Copyright Developments
Tobey Marzouk
  • Register, Register, Register—Supreme Court requires copyright registration to sue for infringement
  • Compilation Registration v. Group Registration—maximizing (or minimizing) damages
  • Copyright statute of limitations—Accrual of Claims v. Accrual of Damages
  • The two-edged sword—attorney fees and costs in copyright litigation
  • What’s fair is fair—using (and abusing) the Fair Use Defense
  • Protection of databases—what role does the copyright act play?
  • State Code Annotations—can they be copyrighted?
Trademark and Domain Name Developments
John Farmer
  • New TTAB pilot program for cancellation proceedings citing abandonment or nonuse
  • How solid are trademark licenses in bankruptcy after recent Supreme Court decision?
  • The expanding universe of what constitutes a generic, merely informational, or merely descriptive mark
  • Can you use real-world facts in USPTO likelihood-of-confusion cases?
  • Registering dirty words and disparaging names as trademarks—implications and inconspicuous obstacles



John B. Farmer, Leading-Edge Law Group, PLC / Richmond


H. Ward Classen, Discovery Education, Inc. / Silver Springs, MD
John B. Farmer, Leading-Edge Law Group, PLC / Richmond
Thomas J. Hibarger, Stroz Friedberg / Washington, DC
Scott M. Kelly, Banner & Witcoff, Ltd. / Washington, DC
Tobey B. Marzouk, Marzouk & Parry / Washington, DC
James M. McCauley, Virginia State Bar / Richmond
Linda McLeod, Kelly IP, LLP / Washington, DC


H. Ward Classen, Discovery Education, Inc. / Silver Springs, MD (Expand/Collapse Bio)

Ward Classen is a graduate of Trinity College in Connecticut and received a Master of Business Administration from the Wharton School of the University of Pennsylvania. He received his Juris Doctor from the Catholic University of America in Washington, DC, where he was a member of the Catholic University Law Review and editor-in-chief of The Journal of Contemporary Health Law and Policy. He serves as the Senior Legal Advisor to Discovery Education in its spin-off from Discovery Communications, Inc. Mr. Classen also serves as an expert witness in software licensing disputes where he has supported both plaintiffs and defendants in federal and state courts as well as in arbitration. Ward’s book, A Practical Guide to Software Licensing for Licensees and Licensors, published by the American Bar Association, now in its sixth edition, has been widely cited and quoted both by courts and academic institutions including the American Law Institute in its treatise Principles of the Law of Software Contracts.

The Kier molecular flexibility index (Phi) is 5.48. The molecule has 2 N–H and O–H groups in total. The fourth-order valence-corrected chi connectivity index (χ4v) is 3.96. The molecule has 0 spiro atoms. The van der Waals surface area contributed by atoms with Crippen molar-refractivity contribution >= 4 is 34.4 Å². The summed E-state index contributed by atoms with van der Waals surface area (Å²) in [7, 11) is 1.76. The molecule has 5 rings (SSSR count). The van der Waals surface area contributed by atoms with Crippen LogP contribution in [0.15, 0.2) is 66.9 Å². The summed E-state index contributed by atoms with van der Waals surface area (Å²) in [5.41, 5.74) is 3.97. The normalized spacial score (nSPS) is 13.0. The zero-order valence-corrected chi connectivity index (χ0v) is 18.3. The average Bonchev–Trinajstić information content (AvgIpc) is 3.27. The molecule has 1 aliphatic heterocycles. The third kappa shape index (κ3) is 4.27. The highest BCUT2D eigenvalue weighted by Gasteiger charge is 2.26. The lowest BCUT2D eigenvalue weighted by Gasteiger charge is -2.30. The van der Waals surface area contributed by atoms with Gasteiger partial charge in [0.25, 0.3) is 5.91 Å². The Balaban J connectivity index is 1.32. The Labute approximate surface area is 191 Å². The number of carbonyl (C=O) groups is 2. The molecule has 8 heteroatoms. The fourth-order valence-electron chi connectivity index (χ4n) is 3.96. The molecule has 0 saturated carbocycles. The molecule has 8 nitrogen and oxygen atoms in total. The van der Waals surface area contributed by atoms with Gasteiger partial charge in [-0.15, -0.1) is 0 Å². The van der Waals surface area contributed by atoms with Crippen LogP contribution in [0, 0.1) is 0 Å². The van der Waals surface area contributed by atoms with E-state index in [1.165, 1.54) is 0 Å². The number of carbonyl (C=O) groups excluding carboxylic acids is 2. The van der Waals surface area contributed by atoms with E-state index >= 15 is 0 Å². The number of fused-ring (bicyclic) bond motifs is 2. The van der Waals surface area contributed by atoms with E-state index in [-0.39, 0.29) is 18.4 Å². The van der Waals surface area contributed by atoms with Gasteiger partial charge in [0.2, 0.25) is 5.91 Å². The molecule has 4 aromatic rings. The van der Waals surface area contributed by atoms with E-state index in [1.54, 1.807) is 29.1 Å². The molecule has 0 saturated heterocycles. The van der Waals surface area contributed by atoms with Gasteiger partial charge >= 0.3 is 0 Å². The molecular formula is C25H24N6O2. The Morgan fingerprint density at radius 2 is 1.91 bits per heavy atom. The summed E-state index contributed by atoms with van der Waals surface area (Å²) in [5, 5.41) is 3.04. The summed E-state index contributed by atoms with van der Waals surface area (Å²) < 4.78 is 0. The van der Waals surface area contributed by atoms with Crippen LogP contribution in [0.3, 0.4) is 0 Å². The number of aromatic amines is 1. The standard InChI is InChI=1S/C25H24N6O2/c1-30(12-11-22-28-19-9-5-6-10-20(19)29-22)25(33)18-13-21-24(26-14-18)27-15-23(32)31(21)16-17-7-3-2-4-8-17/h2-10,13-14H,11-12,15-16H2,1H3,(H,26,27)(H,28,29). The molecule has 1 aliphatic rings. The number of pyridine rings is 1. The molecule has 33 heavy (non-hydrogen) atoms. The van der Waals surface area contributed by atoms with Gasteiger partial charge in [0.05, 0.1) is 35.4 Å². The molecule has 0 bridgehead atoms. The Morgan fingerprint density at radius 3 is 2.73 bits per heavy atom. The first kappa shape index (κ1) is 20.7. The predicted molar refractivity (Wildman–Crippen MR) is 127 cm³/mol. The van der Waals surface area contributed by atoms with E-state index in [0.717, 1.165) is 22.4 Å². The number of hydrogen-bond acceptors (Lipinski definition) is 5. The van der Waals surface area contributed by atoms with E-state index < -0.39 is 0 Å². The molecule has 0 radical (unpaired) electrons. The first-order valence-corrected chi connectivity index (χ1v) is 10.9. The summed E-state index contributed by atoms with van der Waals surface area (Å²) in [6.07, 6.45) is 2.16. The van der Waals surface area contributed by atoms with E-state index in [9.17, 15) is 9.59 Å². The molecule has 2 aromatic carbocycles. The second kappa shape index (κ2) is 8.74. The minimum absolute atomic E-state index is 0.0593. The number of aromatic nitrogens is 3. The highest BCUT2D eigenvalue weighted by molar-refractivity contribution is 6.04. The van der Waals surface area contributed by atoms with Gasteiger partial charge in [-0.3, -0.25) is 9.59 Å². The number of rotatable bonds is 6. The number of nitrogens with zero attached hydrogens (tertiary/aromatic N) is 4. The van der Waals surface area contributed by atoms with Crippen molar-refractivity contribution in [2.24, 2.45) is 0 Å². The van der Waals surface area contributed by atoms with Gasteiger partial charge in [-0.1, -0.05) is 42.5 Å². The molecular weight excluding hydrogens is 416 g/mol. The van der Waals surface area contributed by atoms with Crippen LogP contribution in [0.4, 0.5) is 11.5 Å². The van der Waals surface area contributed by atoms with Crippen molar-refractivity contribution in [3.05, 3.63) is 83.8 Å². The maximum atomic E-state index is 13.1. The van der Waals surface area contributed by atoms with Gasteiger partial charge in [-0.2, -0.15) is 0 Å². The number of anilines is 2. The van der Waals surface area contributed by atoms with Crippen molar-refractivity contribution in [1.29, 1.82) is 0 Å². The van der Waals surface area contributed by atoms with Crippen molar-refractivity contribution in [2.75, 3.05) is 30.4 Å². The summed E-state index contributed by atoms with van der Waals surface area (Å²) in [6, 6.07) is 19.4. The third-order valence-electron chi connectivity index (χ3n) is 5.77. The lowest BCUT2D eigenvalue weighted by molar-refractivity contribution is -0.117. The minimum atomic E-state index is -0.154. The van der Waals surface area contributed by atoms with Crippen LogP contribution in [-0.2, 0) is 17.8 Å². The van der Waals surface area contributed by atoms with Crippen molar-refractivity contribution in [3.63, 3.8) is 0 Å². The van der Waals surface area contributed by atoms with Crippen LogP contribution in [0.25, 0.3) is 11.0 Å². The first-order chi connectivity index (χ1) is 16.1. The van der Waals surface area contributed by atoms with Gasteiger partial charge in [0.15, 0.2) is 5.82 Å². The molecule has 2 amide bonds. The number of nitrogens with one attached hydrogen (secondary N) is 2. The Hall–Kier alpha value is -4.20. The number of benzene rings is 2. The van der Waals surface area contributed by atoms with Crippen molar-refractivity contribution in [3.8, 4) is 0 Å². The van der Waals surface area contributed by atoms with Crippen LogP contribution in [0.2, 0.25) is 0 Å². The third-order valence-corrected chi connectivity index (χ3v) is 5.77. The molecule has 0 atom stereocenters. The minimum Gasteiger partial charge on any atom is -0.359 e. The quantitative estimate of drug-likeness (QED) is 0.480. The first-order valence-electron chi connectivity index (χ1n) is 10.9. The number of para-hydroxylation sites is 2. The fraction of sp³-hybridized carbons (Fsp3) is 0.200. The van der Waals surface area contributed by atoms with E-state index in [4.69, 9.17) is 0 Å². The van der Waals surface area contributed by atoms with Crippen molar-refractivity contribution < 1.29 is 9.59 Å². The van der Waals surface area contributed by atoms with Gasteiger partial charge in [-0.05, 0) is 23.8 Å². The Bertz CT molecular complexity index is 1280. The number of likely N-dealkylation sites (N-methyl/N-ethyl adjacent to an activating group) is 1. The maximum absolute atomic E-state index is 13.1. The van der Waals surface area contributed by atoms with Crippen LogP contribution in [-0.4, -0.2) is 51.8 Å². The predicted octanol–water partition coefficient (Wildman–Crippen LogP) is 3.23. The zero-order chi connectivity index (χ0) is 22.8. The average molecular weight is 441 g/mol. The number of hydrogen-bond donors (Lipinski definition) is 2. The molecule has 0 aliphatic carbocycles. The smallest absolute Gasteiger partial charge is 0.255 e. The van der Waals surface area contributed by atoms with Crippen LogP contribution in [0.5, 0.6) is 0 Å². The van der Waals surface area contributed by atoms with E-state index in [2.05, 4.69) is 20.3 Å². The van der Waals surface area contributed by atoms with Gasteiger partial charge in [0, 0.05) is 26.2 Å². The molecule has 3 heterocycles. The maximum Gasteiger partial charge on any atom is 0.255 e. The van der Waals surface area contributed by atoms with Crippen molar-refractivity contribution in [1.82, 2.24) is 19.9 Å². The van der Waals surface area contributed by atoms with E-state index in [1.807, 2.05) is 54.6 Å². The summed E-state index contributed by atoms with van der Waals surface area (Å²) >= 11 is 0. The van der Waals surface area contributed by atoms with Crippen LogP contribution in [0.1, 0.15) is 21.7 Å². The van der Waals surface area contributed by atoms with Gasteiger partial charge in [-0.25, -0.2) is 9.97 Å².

John B. Farmer, Leading-Edge Law Group, PLC / Richmond (Expand/Collapse Bio)

John B. Farmer is a member of the Leading-Edge Law Group, PLC, an intellectual property (“IP”) boutique law firm in Richmond, Virginia. He served as chairman of the Trademark Public Advisory Committee of the United States Patent and Trademark Office. He writes a monthly IP and technology law column for the Richmond Times-Dispatch. He is listed in the top rank of Virginia IP attorneys by Chambers USA and listed for IP in Best Lawyers in America. He is a past chair of the IP Section of the Virginia State Bar. He is a past president of the Greater Richmond Intellectual Property Law Association. He graduated from the University of Virginia and its law school. After graduation from law school, he clerked for the Hon. Donald S. Russell, Judge of the U.S. Fourth Circuit Court of Appeals, and for the Hon. James C. Cacheris, Judge of the U.S. District Court for the Eastern District of Virginia, Richmond Division.

Thomas J. Hibarger, Stroz Friedberg /Washington, DC (Expand/Collapse Bio)